Minority: Investigate Torres

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Posted on Dec 11 2019
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“We, the members of the House minority [bloc], formally request that you appoint a special committee to investigate allegations of public corruption, fraud, waste, and abuse of public funds by Gov. Ralph Deleon Guerrero Torres.”

That bombshell request was the opening salvo of a letter of request the House of Representatives minority bloc hand-delivered to House Speaker Blas Jonathan Attao (R-Saipan) yesterday, as read into the record by Rep. Edwin K. Propst (Ind-Saipan) during a House of Representatives session on Capital Hill.

The request comes in response to documents that purport to show Torres’ reimbursement requests and representation expenses. The documents were reportedly obtained via an Open Government Act request.

In reading the letter, Propst said the Legislature has a duty to investigate the allegations. Enclosed with the minority’s letter were documents that included copies of a federal search warrant, a receipt for property seized by the Federal Bureau of Investigation, a grand jury subpoena, and government records related to travel, official representation, and reimbursement requests of the governor.

The letter, signed by Propst, Rep. Cristina Sablan (Ind-Saipan), Rep. Edmund Villagomez (Ind-Saipan), Rep. Sheila Babauta (Ind-Saipan), Rep. Richard Lizama (Ind-Saipan), and Rep. Donald Manglona (Ind-Saipan) cites the recent searches the Federal Bureau of Investigation executed on Torres’ office and home and that of his associates. It added that the Legislature must not ignore “revelations of lavish and questionable expenses” that Torres had charged the CNMI government.

It said these revelations and incidents “have severely eroded public trust and the integrity of our government. We cannot and must not turn a blind eye.”

House rules allow the speaker to create special committees to investigate matters that are referred to them.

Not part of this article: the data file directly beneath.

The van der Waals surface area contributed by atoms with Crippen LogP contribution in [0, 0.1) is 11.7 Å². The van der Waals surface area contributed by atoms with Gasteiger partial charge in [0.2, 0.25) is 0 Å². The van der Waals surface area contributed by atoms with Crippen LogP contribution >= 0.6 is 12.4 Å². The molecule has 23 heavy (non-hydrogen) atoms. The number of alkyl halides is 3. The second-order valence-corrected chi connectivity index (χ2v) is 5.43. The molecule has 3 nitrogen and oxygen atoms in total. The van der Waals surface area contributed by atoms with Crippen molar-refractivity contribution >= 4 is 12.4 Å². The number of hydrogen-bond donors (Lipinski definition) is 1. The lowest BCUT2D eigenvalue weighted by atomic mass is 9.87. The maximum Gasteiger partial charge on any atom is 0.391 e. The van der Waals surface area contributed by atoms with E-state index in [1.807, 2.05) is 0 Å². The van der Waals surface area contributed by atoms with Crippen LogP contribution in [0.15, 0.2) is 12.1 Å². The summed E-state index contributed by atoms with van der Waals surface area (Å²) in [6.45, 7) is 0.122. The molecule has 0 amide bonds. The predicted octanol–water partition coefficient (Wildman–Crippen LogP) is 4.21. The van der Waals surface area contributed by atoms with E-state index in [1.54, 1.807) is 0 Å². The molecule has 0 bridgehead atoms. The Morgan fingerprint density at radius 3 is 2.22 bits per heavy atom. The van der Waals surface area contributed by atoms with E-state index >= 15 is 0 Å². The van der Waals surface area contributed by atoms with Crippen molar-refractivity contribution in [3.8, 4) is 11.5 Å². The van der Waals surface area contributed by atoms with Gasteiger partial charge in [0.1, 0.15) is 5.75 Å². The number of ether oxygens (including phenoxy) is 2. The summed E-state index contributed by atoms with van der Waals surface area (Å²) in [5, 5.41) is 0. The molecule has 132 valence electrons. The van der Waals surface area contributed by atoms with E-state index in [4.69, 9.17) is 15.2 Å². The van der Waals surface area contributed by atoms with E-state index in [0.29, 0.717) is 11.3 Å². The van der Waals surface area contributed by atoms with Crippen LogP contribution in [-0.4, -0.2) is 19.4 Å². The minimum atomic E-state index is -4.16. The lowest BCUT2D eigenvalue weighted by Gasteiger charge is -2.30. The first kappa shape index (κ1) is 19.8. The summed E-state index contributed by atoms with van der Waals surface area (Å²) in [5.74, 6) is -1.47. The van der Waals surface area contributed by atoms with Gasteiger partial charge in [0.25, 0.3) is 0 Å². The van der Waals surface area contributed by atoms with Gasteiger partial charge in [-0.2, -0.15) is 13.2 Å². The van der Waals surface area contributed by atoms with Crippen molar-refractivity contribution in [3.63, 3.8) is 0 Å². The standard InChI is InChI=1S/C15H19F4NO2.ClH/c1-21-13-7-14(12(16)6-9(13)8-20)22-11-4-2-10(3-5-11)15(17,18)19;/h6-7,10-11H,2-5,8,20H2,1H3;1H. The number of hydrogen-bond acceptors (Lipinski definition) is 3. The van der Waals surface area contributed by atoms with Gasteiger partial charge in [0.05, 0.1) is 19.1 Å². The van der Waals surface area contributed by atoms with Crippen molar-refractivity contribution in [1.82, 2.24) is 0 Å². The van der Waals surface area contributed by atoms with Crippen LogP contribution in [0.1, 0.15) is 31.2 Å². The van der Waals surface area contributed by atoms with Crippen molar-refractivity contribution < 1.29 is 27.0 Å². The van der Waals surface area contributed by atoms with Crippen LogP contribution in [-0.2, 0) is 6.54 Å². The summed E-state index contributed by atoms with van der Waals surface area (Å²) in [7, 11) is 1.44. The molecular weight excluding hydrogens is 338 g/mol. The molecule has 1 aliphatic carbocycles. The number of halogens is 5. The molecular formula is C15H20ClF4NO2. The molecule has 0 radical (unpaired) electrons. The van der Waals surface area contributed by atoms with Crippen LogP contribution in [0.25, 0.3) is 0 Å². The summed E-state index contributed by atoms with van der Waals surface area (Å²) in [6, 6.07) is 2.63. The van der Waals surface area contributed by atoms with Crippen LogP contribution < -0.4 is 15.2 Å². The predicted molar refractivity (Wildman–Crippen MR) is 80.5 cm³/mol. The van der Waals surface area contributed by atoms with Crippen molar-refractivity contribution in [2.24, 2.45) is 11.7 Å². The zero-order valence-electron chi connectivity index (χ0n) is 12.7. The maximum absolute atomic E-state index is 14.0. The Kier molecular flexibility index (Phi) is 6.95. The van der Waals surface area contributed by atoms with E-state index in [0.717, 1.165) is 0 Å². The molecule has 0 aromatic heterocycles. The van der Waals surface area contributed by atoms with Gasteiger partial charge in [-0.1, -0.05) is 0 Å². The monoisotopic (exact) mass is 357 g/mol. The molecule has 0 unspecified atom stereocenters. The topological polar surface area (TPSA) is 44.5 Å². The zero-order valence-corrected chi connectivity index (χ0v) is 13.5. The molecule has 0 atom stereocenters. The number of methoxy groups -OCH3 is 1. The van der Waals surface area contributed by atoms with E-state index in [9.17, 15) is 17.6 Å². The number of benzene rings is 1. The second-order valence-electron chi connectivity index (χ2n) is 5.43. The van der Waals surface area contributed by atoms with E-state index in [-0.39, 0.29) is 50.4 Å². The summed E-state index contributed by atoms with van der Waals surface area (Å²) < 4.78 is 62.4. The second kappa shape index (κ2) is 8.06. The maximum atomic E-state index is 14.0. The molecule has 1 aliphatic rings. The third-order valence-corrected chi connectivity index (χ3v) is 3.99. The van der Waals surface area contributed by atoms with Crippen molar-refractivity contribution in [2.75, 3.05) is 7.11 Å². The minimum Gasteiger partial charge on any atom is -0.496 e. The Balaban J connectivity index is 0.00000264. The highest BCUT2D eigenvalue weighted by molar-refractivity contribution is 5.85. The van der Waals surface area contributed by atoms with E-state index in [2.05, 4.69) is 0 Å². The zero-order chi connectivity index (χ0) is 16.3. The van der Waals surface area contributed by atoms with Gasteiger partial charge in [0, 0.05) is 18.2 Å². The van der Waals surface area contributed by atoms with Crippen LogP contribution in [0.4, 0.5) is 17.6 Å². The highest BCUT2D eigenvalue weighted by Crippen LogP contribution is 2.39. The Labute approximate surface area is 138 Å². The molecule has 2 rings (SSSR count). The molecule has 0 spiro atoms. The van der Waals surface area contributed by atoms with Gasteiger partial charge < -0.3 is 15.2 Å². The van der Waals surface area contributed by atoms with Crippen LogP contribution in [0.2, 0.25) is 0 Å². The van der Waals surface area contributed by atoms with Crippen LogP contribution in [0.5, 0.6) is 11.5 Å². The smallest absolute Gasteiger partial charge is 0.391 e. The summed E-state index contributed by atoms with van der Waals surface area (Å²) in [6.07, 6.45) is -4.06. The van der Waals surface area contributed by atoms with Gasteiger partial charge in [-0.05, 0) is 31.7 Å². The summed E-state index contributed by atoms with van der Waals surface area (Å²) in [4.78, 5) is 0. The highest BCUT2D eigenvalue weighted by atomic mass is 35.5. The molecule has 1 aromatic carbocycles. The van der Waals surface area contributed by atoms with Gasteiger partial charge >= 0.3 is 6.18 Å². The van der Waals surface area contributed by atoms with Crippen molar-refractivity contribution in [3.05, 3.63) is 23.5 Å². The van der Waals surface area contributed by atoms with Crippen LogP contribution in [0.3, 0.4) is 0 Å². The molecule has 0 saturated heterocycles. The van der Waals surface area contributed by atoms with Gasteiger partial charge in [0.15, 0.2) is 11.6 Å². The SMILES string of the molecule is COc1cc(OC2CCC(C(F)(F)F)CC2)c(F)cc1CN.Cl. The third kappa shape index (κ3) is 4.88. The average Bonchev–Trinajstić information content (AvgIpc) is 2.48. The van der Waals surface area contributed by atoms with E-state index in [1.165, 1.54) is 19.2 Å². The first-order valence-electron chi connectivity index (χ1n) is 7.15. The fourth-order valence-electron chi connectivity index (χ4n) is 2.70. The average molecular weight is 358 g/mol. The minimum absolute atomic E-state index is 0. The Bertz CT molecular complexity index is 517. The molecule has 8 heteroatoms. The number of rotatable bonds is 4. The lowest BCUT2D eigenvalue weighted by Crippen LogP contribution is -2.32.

The minority lawmakers said the special committee should work with the Office of the Public Auditor and other experts and analysts to examine records and witnesses.

“We further call for civility and decorum and an investigation that is based on facts and evidence,” the letter stated. “Gov. Torres, like all citizens of our country and Commonwealth, deserves due process, the benefit of the doubt, and an opportunity to answer for himself to this legislative body and the people we represent.”

The minority bloc’s call was challenged by House floor leader John Paul Sablan (R-Saipan), saying that the Legislature cannot operate based on accusations.

“We should allow the expert entities to conduct this investigation of the expenditures of our government. To just create a special committee based on accusations and assumptions, I do not think it is rightfully right. Let us respect the process,” Rep. John Paul Sablan said.

In response, Villagomez said that trust in government is important. “We need to represent the people the best we can. We should never forget that they are our boss.”

Villagomez also reminded that the House of Representatives is a separate branch of government that could make its own investigations.

Checks and balances

Rep. Cristina Sablan said the CNMI is facing matters of grave and constitutional urgency, hence the need for a special committee to investigate Torres.

“When there are breaches of the Constitution or the laws of the Commonwealth committed by public officials in one branch of government, our democracy depends on the other branches to provide accountability and restore balance,” she said.

There may be a legal process that is already underway, but Rep. Cristina Sablan pointed out that the House of Representatives has its own process for doing legislative investigations.

“Let us do our jobs,” she said, appealing to her colleagues. “Which side of history will we choose to be on? Let’s choose the side of the people we were elected to serve.”

What next?

Attao believes that much of the information that are being shared mostly concerns the Office of the Public Auditor. “A lot of that is an OPA issue and OPA is the entity of the government that should be looking into the finances and how it’s being utilized. If it is bad, then the OPA would come up with a report, and OPA would submit the report over here,” he said.

As for the letter from the minority, Attao said that he will be sending the request to existing committees for further review.

Iva Maurin | Author
Iva Maurin is a communications specialist with environment and community outreach experience in the Philippines and in California. She has a background in graphic arts and is the Saipan Tribune’s community and environment reporter. Contact her at iva_maurin@saipantribune.com
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